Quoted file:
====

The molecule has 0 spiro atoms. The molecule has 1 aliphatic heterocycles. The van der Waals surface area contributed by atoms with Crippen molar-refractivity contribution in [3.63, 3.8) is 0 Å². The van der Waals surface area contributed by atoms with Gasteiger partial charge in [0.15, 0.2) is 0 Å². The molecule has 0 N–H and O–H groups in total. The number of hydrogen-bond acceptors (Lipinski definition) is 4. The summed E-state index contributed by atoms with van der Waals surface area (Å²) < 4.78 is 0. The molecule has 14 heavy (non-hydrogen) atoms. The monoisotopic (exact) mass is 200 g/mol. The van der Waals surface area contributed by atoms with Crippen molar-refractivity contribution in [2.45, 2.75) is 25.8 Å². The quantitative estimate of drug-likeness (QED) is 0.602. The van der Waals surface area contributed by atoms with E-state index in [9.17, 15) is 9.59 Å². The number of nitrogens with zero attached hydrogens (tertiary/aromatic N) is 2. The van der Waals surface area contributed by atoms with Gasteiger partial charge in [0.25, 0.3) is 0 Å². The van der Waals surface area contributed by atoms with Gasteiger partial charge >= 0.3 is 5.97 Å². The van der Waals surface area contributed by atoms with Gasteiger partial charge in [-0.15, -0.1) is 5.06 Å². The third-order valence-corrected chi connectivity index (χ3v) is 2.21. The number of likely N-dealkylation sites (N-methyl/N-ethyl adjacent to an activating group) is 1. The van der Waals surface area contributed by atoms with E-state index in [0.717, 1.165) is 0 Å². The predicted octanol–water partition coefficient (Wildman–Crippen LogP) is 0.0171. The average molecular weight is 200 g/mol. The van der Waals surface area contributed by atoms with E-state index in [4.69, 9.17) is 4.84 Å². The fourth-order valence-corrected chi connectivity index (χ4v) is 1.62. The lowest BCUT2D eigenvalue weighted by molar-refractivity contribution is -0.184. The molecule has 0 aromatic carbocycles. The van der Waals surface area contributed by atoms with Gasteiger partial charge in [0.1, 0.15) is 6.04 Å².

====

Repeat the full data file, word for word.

The molecule has 0 spiro atoms. The molecule has 1 aliphatic heterocycles. The van der Waals surface area contributed by atoms with Crippen molar-refractivity contribution in [3.63, 3.8) is 0 Å². The van der Waals surface area contributed by atoms with Gasteiger partial charge in [0.15, 0.2) is 0 Å². The molecule has 0 N–H and O–H groups in total. The number of hydrogen-bond acceptors (Lipinski definition) is 4. The summed E-state index contributed by atoms with van der Waals surface area (Å²) < 4.78 is 0. The molecule has 14 heavy (non-hydrogen) atoms. The monoisotopic (exact) mass is 200 g/mol. The van der Waals surface area contributed by atoms with Crippen molar-refractivity contribution in [2.45, 2.75) is 25.8 Å². The quantitative estimate of drug-likeness (QED) is 0.602. The van der Waals surface area contributed by atoms with E-state index in [9.17, 15) is 9.59 Å². The number of nitrogens with zero attached hydrogens (tertiary/aromatic N) is 2. The van der Waals surface area contributed by atoms with Gasteiger partial charge in [0.25, 0.3) is 0 Å². The van der Waals surface area contributed by atoms with Gasteiger partial charge >= 0.3 is 5.97 Å². The van der Waals surface area contributed by atoms with Gasteiger partial charge in [-0.15, -0.1) is 5.06 Å². The third-order valence-corrected chi connectivity index (χ3v) is 2.21. The number of likely N-dealkylation sites (N-methyl/N-ethyl adjacent to an activating group) is 1. The van der Waals surface area contributed by atoms with E-state index in [0.717, 1.165) is 0 Å². The predicted octanol–water partition coefficient (Wildman–Crippen LogP) is 0.0171. The average molecular weight is 200 g/mol. The van der Waals surface area contributed by atoms with E-state index in [4.69, 9.17) is 4.84 Å². The fourth-order valence-corrected chi connectivity index (χ4v) is 1.62. The lowest BCUT2D eigenvalue weighted by molar-refractivity contribution is -0.184. The molecule has 0 aromatic carbocycles. The van der Waals surface area contributed by atoms with Gasteiger partial charge in [0.1, 0.15) is 6.04 Å².